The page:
Similar results obtained via g-computation without simulation are presented in the Additional file 1: Table S1.


In this article, we presented a 3-step approach to estimating ATT and ATU via Monte Carlo simulation. Since ATE risk difference is the weighted average of ATT and ATU, weighted by the relative sample size of those who are treated and untreated, ATT and ATU can also be estimated from ATE via sample restriction.

When generating the potential outcomes in step 2, the potential outcome will be the same as the observed outcome if the intervention assignment (e.g. treatment) is indeed what the subject originally received and the consistency assumption is satisfied. Accordingly, the counterfactual outcome for the same subjects will be imputed (simulated) based on the outcome from those who received the alternative to treatment (e.g. placebo) and are comparable (i.e., exchangeable) conditional on measured covariates or confounders, if the assumption of conditional exchangeability assumption is met. In step 2 of the alternative g-computation approach that does not require simulation, the predicted outcomes [i.e., E(Y|A = a, C = c)] are generated for both treated and untreated individuals. While the approach via simulation clearly demonstrates the importance of the two core assumptions—consistency and conditional exchangeability—to estimate causal parameters from observational data, the approach without simulation is less computationally intensive.

We also need the positivity assumption which requires that there exist participants who experienced all levels of the treatment (such as being treated or untreated) for every combination of the values of the observed confounders in the population under study [14]. This latter assumption needs to be supported by the data at hand. Steps for implementing g-computation for ATT and ATU allow us to better understand the importance of assumptions that are often listed but seldom discussed.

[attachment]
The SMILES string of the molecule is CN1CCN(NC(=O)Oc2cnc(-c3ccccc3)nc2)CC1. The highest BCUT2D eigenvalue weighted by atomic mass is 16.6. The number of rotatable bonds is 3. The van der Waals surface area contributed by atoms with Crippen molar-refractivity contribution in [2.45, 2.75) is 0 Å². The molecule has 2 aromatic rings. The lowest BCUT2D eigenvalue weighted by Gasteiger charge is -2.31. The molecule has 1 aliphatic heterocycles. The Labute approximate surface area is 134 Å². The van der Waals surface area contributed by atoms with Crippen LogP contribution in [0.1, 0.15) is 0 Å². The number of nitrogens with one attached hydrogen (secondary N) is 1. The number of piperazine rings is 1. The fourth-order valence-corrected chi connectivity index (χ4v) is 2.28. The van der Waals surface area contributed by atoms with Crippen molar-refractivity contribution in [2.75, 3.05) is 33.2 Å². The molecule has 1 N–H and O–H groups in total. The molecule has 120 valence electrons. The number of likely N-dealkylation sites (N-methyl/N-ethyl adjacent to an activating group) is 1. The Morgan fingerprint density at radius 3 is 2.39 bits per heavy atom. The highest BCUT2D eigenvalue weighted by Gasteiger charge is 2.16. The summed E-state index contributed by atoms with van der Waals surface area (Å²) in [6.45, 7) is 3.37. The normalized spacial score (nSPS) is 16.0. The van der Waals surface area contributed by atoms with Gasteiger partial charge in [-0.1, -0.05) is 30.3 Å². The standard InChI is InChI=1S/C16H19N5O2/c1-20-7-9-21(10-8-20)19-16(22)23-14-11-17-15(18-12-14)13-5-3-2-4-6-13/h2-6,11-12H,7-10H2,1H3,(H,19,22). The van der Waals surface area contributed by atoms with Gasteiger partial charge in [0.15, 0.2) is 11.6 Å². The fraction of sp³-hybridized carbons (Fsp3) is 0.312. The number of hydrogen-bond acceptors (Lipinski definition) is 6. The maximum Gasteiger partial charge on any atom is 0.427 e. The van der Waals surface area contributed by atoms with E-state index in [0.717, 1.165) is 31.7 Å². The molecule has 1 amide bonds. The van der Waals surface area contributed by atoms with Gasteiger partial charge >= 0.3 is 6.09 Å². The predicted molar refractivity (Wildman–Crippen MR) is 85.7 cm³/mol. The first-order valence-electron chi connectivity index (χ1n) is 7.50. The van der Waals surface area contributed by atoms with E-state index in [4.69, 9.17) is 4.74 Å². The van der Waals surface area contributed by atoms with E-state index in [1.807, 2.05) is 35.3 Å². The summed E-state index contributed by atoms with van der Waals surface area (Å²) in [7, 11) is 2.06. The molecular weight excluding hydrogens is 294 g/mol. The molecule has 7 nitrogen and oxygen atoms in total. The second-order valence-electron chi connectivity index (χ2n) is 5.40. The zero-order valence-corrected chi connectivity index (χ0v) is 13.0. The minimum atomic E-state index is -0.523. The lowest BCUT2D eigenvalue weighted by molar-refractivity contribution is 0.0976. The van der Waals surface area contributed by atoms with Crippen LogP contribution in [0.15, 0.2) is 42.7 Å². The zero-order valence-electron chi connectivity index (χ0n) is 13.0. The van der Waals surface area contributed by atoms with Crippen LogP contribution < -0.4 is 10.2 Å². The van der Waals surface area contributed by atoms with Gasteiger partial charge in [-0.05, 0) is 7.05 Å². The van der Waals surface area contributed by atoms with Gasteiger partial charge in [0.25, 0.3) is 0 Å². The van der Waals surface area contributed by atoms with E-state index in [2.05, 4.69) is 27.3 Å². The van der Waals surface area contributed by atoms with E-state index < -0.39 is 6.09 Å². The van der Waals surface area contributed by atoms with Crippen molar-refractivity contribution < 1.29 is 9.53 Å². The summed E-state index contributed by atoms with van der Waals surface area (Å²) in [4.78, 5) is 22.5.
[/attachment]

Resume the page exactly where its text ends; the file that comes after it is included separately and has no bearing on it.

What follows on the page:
Besides the consistency, conditional exchangeability and positivity assumptions, other implicit assumptions such as the absence of other biases (selection bias and measurement error) and correct model specification need to be satisfied in order to estimate ATE, ATT and ATU consistently. G-computation relies heavily on outcome model specification as shown in the above steps, in which we used the regression coefficients we obtained from the outcome regression model in step 1 to predict potential outcomes. On the contrary, the IPTW method relies on correct exposure model specification assumptions. Therefore, these two g-methods can sometimes yield different results. Their strengths and limitations, and performance under violation of the positivity assumption have also been discussed in the literature [6, 18]. When possible, researchers could use both methods, or use doubly robust methods [1921] where consistent estimates for the target effects can be obtained as long as either the outcome or exposure model is correctly specified.


The g-computation algorithm is a powerful way of estimating standardized estimates like the ATT and ATU, beyond routine age- and sex-standardization and as an alternative to IPTW fitting of MSM [22]. It should be used in modern epidemiologic teaching and practice.